curated by Eduardo Cicelyn e Mario Codognato
14.12.02 | 08.01.02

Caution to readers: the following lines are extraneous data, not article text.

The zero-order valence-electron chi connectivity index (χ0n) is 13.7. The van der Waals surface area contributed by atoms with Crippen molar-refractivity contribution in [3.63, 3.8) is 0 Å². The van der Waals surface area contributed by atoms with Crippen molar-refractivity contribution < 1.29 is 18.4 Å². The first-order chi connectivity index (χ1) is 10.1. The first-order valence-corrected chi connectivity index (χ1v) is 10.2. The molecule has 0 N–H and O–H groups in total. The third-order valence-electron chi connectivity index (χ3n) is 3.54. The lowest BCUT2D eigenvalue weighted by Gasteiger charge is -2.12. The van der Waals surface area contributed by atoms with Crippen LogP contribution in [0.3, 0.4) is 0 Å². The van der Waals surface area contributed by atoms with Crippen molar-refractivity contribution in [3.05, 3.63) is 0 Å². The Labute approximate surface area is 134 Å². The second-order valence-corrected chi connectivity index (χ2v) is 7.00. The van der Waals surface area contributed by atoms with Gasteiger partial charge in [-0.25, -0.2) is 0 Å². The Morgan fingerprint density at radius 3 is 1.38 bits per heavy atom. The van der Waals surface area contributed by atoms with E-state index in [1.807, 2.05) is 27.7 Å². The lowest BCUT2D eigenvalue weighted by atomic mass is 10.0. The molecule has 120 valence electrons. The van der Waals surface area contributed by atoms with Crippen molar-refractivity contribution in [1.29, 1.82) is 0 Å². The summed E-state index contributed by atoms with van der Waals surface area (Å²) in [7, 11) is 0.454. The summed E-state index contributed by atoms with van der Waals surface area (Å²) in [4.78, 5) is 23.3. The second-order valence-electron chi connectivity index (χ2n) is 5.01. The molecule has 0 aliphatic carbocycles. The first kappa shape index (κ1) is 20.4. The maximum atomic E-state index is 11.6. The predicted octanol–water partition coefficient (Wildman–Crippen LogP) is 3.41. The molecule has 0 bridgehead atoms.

After the installations in Turin for the fourth edition of Luci d’artista (Blue Spirits, 2000) and New York (Book-mirror, 2001), Rebecca Horn [Michelstadt, Odenwald 1944] lands in Naples to try her hand at the monumental space of Piazza del Plebiscito. Mostly known for the body extensions of her early performances in the 1960s, in the following decades the German artist dedicates herself to the construction of kinetic sculptures and big installations in places of particular historical or political relevance. Her unique ability to interpret the character of a place or of a people produces Spirits of mother-of-pearl, that turns Piazza del Plebiscito into a field of magnetic energy between heaven and earth, body and soul, life and death. Using formal elements that have their roots in the cult of the dead, with its religious and superstitious significance typical of the Neapolitan tradition, and in a vernacular mysticism in which past and present are closely related, Horn gives a visible and spectacular shape to the complex dialogue between two parallel worlds: a secret and underground one, and a worldly one. She puts 333 cast iron skulls on the pavement of the square, surmounted by 77 neon light aureoles hanging in the air, as a sign of redemption from death but also of reconciliation with it. The idea of life not being concluded with death but becoming part of eternity lies at the basis of this work, in which the physical vitality of those who were once men is turned into light and energy, to take part in the life of the universe. The work is inspired by the magical and mysterious atmosphere that lies over the so-called "capuzzelle", the skulls of nameless dead housed in the Fontanelle cemetery in Naples. According to an ancient belief of pagan origins they are souls of Purgatory looking for someone to adopt them and take the burden of praying for them, thus facilitating their ascent to Heaven and receiving in return favours, benefits and revelations through dreams, as it is explained by Marino Niola and Antonio Emanuele Piedimonte in two books soon to be released: Il purgatorio a Napoli (Meltemi, Rome 2003) and Il Cimitero delle fontanelle. Il culto delle anime del purgatorio e il sottosuolo di Napoli (Electa Napoli 2003).